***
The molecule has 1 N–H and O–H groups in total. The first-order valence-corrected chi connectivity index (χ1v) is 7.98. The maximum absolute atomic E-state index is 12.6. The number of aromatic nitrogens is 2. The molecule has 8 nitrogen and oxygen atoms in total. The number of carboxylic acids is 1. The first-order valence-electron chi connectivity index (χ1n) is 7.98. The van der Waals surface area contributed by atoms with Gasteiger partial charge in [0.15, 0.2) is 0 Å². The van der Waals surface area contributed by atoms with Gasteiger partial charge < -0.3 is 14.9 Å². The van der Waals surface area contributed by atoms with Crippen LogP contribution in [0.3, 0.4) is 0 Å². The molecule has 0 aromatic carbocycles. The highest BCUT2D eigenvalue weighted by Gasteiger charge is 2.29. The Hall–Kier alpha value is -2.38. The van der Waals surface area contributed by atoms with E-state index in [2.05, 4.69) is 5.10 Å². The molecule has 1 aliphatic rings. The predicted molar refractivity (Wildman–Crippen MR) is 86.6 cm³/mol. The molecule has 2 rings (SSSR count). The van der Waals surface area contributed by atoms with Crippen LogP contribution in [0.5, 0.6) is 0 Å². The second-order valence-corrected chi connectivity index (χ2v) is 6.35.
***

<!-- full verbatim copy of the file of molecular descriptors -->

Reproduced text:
The molecule has 1 N–H and O–H groups in total. The first-order valence-corrected chi connectivity index (χ1v) is 7.98. The maximum absolute atomic E-state index is 12.6. The number of aromatic nitrogens is 2. The molecule has 8 nitrogen and oxygen atoms in total. The number of carboxylic acids is 1. The first-order valence-electron chi connectivity index (χ1n) is 7.98. The van der Waals surface area contributed by atoms with Gasteiger partial charge in [0.15, 0.2) is 0 Å². The van der Waals surface area contributed by atoms with Gasteiger partial charge < -0.3 is 14.9 Å². The van der Waals surface area contributed by atoms with Crippen LogP contribution in [0.3, 0.4) is 0 Å². The molecule has 0 aromatic carbocycles. The highest BCUT2D eigenvalue weighted by Gasteiger charge is 2.29. The Hall–Kier alpha value is -2.38. The van der Waals surface area contributed by atoms with E-state index in [2.05, 4.69) is 5.10 Å². The molecule has 1 aliphatic rings. The predicted molar refractivity (Wildman–Crippen MR) is 86.6 cm³/mol. The molecule has 2 rings (SSSR count). The van der Waals surface area contributed by atoms with Crippen LogP contribution in [0.5, 0.6) is 0 Å². The second-order valence-corrected chi connectivity index (χ2v) is 6.35.